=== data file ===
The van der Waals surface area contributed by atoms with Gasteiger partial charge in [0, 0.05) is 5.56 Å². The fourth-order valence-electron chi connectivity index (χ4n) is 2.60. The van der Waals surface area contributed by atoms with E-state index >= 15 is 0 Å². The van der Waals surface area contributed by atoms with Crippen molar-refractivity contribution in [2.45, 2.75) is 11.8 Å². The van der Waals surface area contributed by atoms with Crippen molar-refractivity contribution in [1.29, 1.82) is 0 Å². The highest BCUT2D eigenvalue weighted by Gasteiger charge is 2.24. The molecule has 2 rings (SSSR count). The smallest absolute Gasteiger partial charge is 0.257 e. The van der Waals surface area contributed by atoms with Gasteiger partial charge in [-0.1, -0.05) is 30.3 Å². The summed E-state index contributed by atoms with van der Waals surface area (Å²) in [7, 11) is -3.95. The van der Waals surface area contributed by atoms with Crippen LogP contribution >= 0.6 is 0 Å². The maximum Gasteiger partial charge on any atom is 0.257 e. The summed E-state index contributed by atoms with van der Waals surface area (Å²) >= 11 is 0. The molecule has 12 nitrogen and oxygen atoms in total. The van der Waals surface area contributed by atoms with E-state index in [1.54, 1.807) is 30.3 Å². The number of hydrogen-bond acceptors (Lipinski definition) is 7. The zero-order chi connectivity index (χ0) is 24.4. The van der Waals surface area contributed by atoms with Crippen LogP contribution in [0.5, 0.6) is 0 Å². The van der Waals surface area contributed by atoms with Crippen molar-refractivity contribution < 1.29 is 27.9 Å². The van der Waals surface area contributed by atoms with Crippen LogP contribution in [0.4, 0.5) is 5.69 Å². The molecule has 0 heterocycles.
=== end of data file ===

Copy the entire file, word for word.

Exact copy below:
The van der Waals surface area contributed by atoms with Gasteiger partial charge in [0, 0.05) is 5.56 Å². The fourth-order valence-electron chi connectivity index (χ4n) is 2.60. The van der Waals surface area contributed by atoms with E-state index >= 15 is 0 Å². The van der Waals surface area contributed by atoms with Crippen molar-refractivity contribution in [2.45, 2.75) is 11.8 Å². The van der Waals surface area contributed by atoms with Crippen molar-refractivity contribution in [1.29, 1.82) is 0 Å². The highest BCUT2D eigenvalue weighted by Gasteiger charge is 2.24. The molecule has 2 rings (SSSR count). The smallest absolute Gasteiger partial charge is 0.257 e. The van der Waals surface area contributed by atoms with Gasteiger partial charge in [-0.1, -0.05) is 30.3 Å². The summed E-state index contributed by atoms with van der Waals surface area (Å²) in [7, 11) is -3.95. The van der Waals surface area contributed by atoms with Crippen LogP contribution >= 0.6 is 0 Å². The maximum Gasteiger partial charge on any atom is 0.257 e. The summed E-state index contributed by atoms with van der Waals surface area (Å²) >= 11 is 0. The molecule has 12 nitrogen and oxygen atoms in total. The van der Waals surface area contributed by atoms with E-state index in [1.54, 1.807) is 30.3 Å². The number of hydrogen-bond acceptors (Lipinski definition) is 7. The zero-order chi connectivity index (χ0) is 24.4. The van der Waals surface area contributed by atoms with Crippen LogP contribution in [0.5, 0.6) is 0 Å². The van der Waals surface area contributed by atoms with Crippen molar-refractivity contribution < 1.29 is 27.9 Å². The van der Waals surface area contributed by atoms with Crippen LogP contribution in [0.4, 0.5) is 5.69 Å². The molecule has 0 heterocycles.